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Title: The earliest contacts between south-eastern Sicily and Cyprus in the Late Bronze Age
Other Titles: Emporia : Aegeans in the central and eastern Mediterranean
Authors: Alberti, Gianmarco
Keywords: Pottery, Cypriot -- Italy -- Sicily
Bronze age -- Italy -- Sicily
Pottery, Ancient -- Italy -- Sicily
Issue Date: 2005
Publisher: Université de Liège - University of Texas at Austin
Citation: Alberti, G. (2005). The earliest contacts between south-eastern Sicily and Cyprus in the Late Bronze Age. In Emporia : Aegeans in the central and eastern Mediterranean : proceedings of the 10th international Aegean Conference = 10e rencontre égéenne internationale, Athens, Italian School of Archaeology, 14-18 April 2004 (pp. 343-355). Université de Liège - University of Texas at Austin
Series/Report no.: Aegaeum;25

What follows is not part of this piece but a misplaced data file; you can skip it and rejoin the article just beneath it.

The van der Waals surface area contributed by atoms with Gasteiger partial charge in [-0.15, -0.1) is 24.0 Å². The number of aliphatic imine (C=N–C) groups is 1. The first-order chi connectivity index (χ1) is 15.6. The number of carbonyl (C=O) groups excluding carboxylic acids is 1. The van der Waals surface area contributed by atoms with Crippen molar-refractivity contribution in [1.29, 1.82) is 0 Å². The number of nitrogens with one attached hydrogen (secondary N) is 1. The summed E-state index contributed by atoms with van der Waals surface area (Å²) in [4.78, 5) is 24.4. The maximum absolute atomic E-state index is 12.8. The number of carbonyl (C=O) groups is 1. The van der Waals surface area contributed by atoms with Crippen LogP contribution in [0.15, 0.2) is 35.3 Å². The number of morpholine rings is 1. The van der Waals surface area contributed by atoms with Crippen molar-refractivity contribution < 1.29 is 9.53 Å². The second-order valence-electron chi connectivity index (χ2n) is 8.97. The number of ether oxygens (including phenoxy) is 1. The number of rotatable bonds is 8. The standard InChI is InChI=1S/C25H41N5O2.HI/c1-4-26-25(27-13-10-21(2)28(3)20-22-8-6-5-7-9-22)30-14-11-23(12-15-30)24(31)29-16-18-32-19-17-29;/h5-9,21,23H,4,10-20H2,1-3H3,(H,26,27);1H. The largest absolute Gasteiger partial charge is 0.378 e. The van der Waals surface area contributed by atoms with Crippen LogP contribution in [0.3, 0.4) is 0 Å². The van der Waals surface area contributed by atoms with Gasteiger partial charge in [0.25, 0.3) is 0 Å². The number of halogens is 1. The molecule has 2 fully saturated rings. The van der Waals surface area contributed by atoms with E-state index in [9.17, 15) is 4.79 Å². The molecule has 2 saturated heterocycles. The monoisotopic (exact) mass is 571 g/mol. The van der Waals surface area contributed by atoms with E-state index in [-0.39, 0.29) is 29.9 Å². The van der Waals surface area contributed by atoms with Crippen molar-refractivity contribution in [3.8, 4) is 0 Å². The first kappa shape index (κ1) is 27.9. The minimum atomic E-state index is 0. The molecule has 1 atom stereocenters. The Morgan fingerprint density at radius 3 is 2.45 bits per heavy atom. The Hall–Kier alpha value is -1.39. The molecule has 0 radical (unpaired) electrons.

Abstract: Southeastern Sicily is a key zone for the study of the interrelations between local communities and Aegean and east Mediterranean cultures. In this area the sites which yielded evidences for such contacts are the cemetery of Cozzo del Pantano, I Plemmirio, 2 Matrensa3 and the site of Thapsos4 (Pl. LXXIIIa). The latter is the eponymous centre of the local Middle Bronze Age, and the other three sites also belong to the same period. Thapsos lies on the Magnisi peninsula in the gulf of Augusta, a low-lying limestone promontory connected to the mainland by a narrow isthmus, providing a sheltered anchorage and beaching place. The contacts with Mycenaean Greece began to come into light with the first researches at the end of the XIXth century when the first bulk of Mycenaean pots (spanning from MIC IIIAl to MIC IIIBl) was found in the rock-cut tombs along with the local grey hand-made pottery and continued with the excavations in the residential quarter between the end of the l 960's and the first half of the 1980's.5 In those years two elaborate rectangular complexes were unearthed and were regarded to be of Mycenaean inspiration, 6 similar to that found in the tholoi-like profile of few local tombs. 7 During the l 970's the spectrum of Mediterranean interconnections began to broaden thanks to new acquisitions: beside several local and Mycenaean pots, Thapsos' tomb D yielded two Base Ring JJ.8 juglets and one White Shaved jug;9 the latter fabric was documented with one specimen found in the tomb Al at the same site. [excerpt]
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